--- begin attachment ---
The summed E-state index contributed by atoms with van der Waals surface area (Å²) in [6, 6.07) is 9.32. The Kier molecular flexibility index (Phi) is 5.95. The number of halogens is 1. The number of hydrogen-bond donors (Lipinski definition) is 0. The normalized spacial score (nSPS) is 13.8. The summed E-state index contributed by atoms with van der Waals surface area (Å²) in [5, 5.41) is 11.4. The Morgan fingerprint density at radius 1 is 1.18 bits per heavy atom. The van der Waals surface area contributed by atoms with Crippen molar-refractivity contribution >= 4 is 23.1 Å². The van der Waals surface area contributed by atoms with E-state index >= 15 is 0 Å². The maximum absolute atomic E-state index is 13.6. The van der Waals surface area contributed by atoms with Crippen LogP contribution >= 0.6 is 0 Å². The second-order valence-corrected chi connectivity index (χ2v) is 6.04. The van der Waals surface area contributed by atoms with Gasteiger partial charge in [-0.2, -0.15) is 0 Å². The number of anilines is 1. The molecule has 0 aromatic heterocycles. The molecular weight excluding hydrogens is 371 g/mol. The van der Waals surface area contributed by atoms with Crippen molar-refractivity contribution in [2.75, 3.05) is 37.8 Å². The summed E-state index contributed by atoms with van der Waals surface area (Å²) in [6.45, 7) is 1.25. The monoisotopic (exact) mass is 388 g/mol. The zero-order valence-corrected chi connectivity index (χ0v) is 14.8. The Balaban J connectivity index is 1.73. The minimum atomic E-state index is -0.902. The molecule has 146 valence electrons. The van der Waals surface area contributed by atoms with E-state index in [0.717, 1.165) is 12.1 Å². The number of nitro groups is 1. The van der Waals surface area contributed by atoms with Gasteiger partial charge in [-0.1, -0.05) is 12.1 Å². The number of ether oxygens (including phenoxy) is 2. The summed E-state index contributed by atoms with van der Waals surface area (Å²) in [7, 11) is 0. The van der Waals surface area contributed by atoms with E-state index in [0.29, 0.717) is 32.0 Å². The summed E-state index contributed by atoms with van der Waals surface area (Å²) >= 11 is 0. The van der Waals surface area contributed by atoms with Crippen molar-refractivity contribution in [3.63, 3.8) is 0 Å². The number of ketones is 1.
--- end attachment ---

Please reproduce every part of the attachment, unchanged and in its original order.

The summed E-state index contributed by atoms with van der Waals surface area (Å²) in [6, 6.07) is 9.32. The Kier molecular flexibility index (Phi) is 5.95. The number of halogens is 1. The number of hydrogen-bond donors (Lipinski definition) is 0. The normalized spacial score (nSPS) is 13.8. The summed E-state index contributed by atoms with van der Waals surface area (Å²) in [5, 5.41) is 11.4. The Morgan fingerprint density at radius 1 is 1.18 bits per heavy atom. The van der Waals surface area contributed by atoms with Crippen molar-refractivity contribution >= 4 is 23.1 Å². The van der Waals surface area contributed by atoms with E-state index >= 15 is 0 Å². The maximum absolute atomic E-state index is 13.6. The van der Waals surface area contributed by atoms with Crippen LogP contribution >= 0.6 is 0 Å². The second-order valence-corrected chi connectivity index (χ2v) is 6.04. The van der Waals surface area contributed by atoms with Gasteiger partial charge in [-0.2, -0.15) is 0 Å². The number of anilines is 1. The molecule has 0 aromatic heterocycles. The molecular weight excluding hydrogens is 371 g/mol. The van der Waals surface area contributed by atoms with Crippen molar-refractivity contribution in [2.75, 3.05) is 37.8 Å². The summed E-state index contributed by atoms with van der Waals surface area (Å²) in [6.45, 7) is 1.25. The monoisotopic (exact) mass is 388 g/mol. The zero-order valence-corrected chi connectivity index (χ0v) is 14.8. The Balaban J connectivity index is 1.73. The minimum atomic E-state index is -0.902. The molecule has 146 valence electrons. The van der Waals surface area contributed by atoms with E-state index in [0.717, 1.165) is 12.1 Å². The number of nitro groups is 1. The van der Waals surface area contributed by atoms with Gasteiger partial charge in [-0.1, -0.05) is 12.1 Å². The number of ether oxygens (including phenoxy) is 2. The summed E-state index contributed by atoms with van der Waals surface area (Å²) in [7, 11) is 0. The van der Waals surface area contributed by atoms with E-state index in [0.29, 0.717) is 32.0 Å². The summed E-state index contributed by atoms with van der Waals surface area (Å²) >= 11 is 0. The van der Waals surface area contributed by atoms with Crippen molar-refractivity contribution in [3.63, 3.8) is 0 Å². The number of ketones is 1.